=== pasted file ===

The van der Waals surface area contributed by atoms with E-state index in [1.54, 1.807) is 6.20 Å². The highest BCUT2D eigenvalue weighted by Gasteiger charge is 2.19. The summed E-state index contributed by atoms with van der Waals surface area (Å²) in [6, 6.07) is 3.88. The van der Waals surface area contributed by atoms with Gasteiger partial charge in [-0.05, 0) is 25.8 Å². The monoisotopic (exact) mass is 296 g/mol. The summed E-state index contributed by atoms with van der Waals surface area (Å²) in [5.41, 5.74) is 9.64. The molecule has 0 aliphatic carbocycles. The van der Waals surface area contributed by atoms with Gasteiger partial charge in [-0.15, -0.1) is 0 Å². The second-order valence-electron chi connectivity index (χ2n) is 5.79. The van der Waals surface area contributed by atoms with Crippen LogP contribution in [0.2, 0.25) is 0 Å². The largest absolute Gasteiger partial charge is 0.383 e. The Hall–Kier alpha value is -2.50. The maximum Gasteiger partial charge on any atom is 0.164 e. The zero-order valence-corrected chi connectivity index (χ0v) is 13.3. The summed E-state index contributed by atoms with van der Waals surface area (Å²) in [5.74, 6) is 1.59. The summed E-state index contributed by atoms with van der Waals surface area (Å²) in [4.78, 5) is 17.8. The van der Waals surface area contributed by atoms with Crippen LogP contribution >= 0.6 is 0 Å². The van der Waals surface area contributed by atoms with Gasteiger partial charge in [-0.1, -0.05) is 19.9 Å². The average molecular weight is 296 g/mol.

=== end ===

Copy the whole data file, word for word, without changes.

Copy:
The van der Waals surface area contributed by atoms with E-state index in [1.54, 1.807) is 6.20 Å². The highest BCUT2D eigenvalue weighted by Gasteiger charge is 2.19. The summed E-state index contributed by atoms with van der Waals surface area (Å²) in [6, 6.07) is 3.88. The van der Waals surface area contributed by atoms with Gasteiger partial charge in [-0.05, 0) is 25.8 Å². The monoisotopic (exact) mass is 296 g/mol. The summed E-state index contributed by atoms with van der Waals surface area (Å²) in [5.41, 5.74) is 9.64. The molecule has 0 aliphatic carbocycles. The van der Waals surface area contributed by atoms with Gasteiger partial charge in [-0.15, -0.1) is 0 Å². The second-order valence-electron chi connectivity index (χ2n) is 5.79. The van der Waals surface area contributed by atoms with Crippen LogP contribution in [0.2, 0.25) is 0 Å². The largest absolute Gasteiger partial charge is 0.383 e. The Hall–Kier alpha value is -2.50. The maximum Gasteiger partial charge on any atom is 0.164 e. The zero-order valence-corrected chi connectivity index (χ0v) is 13.3. The summed E-state index contributed by atoms with van der Waals surface area (Å²) in [5.74, 6) is 1.59. The summed E-state index contributed by atoms with van der Waals surface area (Å²) in [4.78, 5) is 17.8. The van der Waals surface area contributed by atoms with Crippen LogP contribution >= 0.6 is 0 Å². The van der Waals surface area contributed by atoms with Gasteiger partial charge in [-0.1, -0.05) is 19.9 Å². The average molecular weight is 296 g/mol.